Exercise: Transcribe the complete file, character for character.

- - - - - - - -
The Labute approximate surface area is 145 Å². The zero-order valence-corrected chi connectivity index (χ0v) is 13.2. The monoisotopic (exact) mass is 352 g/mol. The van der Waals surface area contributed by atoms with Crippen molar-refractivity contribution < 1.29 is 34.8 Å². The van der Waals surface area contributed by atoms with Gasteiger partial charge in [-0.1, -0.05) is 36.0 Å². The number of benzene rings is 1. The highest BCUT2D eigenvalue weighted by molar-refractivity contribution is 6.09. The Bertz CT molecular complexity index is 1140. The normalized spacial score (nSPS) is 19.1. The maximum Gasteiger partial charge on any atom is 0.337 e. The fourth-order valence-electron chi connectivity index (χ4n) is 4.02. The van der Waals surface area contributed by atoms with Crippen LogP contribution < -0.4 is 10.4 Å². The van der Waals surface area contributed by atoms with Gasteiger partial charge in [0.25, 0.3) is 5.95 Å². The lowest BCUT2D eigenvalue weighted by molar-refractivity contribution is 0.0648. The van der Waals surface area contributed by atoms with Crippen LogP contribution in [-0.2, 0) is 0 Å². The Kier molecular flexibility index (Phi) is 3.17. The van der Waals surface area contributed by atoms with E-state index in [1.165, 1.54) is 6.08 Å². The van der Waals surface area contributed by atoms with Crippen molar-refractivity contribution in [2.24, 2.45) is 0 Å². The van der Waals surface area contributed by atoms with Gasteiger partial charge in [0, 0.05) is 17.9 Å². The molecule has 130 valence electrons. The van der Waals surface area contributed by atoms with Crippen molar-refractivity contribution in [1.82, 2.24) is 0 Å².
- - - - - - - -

The Labute approximate surface area is 145 Å². The zero-order valence-corrected chi connectivity index (χ0v) is 13.2. The monoisotopic (exact) mass is 352 g/mol. The van der Waals surface area contributed by atoms with Crippen molar-refractivity contribution < 1.29 is 34.8 Å². The van der Waals surface area contributed by atoms with Gasteiger partial charge in [-0.1, -0.05) is 36.0 Å². The number of benzene rings is 1. The highest BCUT2D eigenvalue weighted by molar-refractivity contribution is 6.09. The Bertz CT molecular complexity index is 1140. The normalized spacial score (nSPS) is 19.1. The maximum Gasteiger partial charge on any atom is 0.337 e. The fourth-order valence-electron chi connectivity index (χ4n) is 4.02. The van der Waals surface area contributed by atoms with Crippen LogP contribution < -0.4 is 10.4 Å². The van der Waals surface area contributed by atoms with Gasteiger partial charge in [0.25, 0.3) is 5.95 Å². The lowest BCUT2D eigenvalue weighted by molar-refractivity contribution is 0.0648. The van der Waals surface area contributed by atoms with Crippen LogP contribution in [-0.2, 0) is 0 Å². The Kier molecular flexibility index (Phi) is 3.17. The van der Waals surface area contributed by atoms with E-state index in [1.165, 1.54) is 6.08 Å². The van der Waals surface area contributed by atoms with Crippen molar-refractivity contribution in [2.24, 2.45) is 0 Å². The van der Waals surface area contributed by atoms with Gasteiger partial charge in [0, 0.05) is 17.9 Å². The molecule has 130 valence electrons. The van der Waals surface area contributed by atoms with Crippen molar-refractivity contribution in [1.82, 2.24) is 0 Å².